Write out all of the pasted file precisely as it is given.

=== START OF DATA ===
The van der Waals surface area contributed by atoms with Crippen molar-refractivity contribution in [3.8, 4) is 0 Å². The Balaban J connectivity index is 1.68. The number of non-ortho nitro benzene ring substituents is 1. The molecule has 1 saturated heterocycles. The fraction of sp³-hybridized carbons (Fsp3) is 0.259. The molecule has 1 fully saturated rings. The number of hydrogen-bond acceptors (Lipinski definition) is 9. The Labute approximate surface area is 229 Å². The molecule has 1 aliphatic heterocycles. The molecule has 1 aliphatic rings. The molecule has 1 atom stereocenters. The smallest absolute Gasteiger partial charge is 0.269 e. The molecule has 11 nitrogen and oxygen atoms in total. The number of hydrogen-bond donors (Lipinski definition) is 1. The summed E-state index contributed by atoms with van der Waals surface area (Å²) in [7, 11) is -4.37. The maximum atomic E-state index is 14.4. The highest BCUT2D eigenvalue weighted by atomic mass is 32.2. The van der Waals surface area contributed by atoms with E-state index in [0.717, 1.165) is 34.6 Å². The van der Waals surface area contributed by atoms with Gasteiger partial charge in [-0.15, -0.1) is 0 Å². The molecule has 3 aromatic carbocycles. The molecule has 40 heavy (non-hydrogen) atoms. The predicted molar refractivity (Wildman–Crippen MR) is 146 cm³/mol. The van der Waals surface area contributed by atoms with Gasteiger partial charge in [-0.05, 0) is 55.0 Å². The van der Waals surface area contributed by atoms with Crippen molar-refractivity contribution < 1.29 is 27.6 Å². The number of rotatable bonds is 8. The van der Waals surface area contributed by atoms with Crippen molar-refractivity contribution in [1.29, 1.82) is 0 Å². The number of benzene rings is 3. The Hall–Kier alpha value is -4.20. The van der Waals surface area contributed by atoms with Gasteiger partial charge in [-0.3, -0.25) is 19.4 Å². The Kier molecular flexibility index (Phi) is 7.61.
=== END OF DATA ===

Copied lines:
The van der Waals surface area contributed by atoms with Crippen molar-refractivity contribution in [3.8, 4) is 0 Å². The Balaban J connectivity index is 1.68. The number of non-ortho nitro benzene ring substituents is 1. The molecule has 1 saturated heterocycles. The fraction of sp³-hybridized carbons (Fsp3) is 0.259. The molecule has 1 fully saturated rings. The number of hydrogen-bond acceptors (Lipinski definition) is 9. The Labute approximate surface area is 229 Å². The molecule has 1 aliphatic heterocycles. The molecule has 1 aliphatic rings. The molecule has 1 atom stereocenters. The smallest absolute Gasteiger partial charge is 0.269 e. The molecule has 11 nitrogen and oxygen atoms in total. The number of hydrogen-bond donors (Lipinski definition) is 1. The summed E-state index contributed by atoms with van der Waals surface area (Å²) in [7, 11) is -4.37. The maximum atomic E-state index is 14.4. The highest BCUT2D eigenvalue weighted by atomic mass is 32.2. The van der Waals surface area contributed by atoms with E-state index in [0.717, 1.165) is 34.6 Å². The van der Waals surface area contributed by atoms with Gasteiger partial charge in [-0.15, -0.1) is 0 Å². The molecule has 3 aromatic carbocycles. The molecule has 40 heavy (non-hydrogen) atoms. The predicted molar refractivity (Wildman–Crippen MR) is 146 cm³/mol. The van der Waals surface area contributed by atoms with Gasteiger partial charge in [-0.05, 0) is 55.0 Å². The van der Waals surface area contributed by atoms with Crippen molar-refractivity contribution < 1.29 is 27.6 Å². The number of rotatable bonds is 8. The van der Waals surface area contributed by atoms with Crippen molar-refractivity contribution in [1.29, 1.82) is 0 Å². The number of benzene rings is 3. The Hall–Kier alpha value is -4.20. The van der Waals surface area contributed by atoms with Gasteiger partial charge in [-0.3, -0.25) is 19.4 Å². The Kier molecular flexibility index (Phi) is 7.61.